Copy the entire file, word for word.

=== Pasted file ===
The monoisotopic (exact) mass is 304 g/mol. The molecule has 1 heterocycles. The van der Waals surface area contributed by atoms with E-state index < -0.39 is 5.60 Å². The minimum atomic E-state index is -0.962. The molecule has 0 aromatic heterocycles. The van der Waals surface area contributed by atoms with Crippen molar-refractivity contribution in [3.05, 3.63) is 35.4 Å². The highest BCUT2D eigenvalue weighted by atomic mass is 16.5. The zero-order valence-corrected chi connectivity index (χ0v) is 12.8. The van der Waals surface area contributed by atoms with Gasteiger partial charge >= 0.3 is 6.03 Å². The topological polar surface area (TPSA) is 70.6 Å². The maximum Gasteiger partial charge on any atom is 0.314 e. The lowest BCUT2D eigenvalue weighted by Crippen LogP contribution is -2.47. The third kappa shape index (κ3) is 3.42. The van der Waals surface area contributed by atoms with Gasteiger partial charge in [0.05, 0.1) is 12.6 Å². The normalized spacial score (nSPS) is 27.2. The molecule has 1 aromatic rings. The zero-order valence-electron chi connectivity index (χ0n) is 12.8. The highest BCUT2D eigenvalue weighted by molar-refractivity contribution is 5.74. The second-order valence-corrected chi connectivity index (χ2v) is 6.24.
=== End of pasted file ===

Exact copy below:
The monoisotopic (exact) mass is 304 g/mol. The molecule has 1 heterocycles. The van der Waals surface area contributed by atoms with E-state index < -0.39 is 5.60 Å². The minimum atomic E-state index is -0.962. The molecule has 0 aromatic heterocycles. The van der Waals surface area contributed by atoms with Crippen molar-refractivity contribution in [3.05, 3.63) is 35.4 Å². The highest BCUT2D eigenvalue weighted by atomic mass is 16.5. The zero-order valence-corrected chi connectivity index (χ0v) is 12.8. The van der Waals surface area contributed by atoms with Gasteiger partial charge >= 0.3 is 6.03 Å². The topological polar surface area (TPSA) is 70.6 Å². The maximum Gasteiger partial charge on any atom is 0.314 e. The lowest BCUT2D eigenvalue weighted by Crippen LogP contribution is -2.47. The third kappa shape index (κ3) is 3.42. The van der Waals surface area contributed by atoms with Gasteiger partial charge in [0.05, 0.1) is 12.6 Å². The normalized spacial score (nSPS) is 27.2. The molecule has 1 aromatic rings. The zero-order valence-electron chi connectivity index (χ0n) is 12.8. The highest BCUT2D eigenvalue weighted by molar-refractivity contribution is 5.74. The second-order valence-corrected chi connectivity index (χ2v) is 6.24.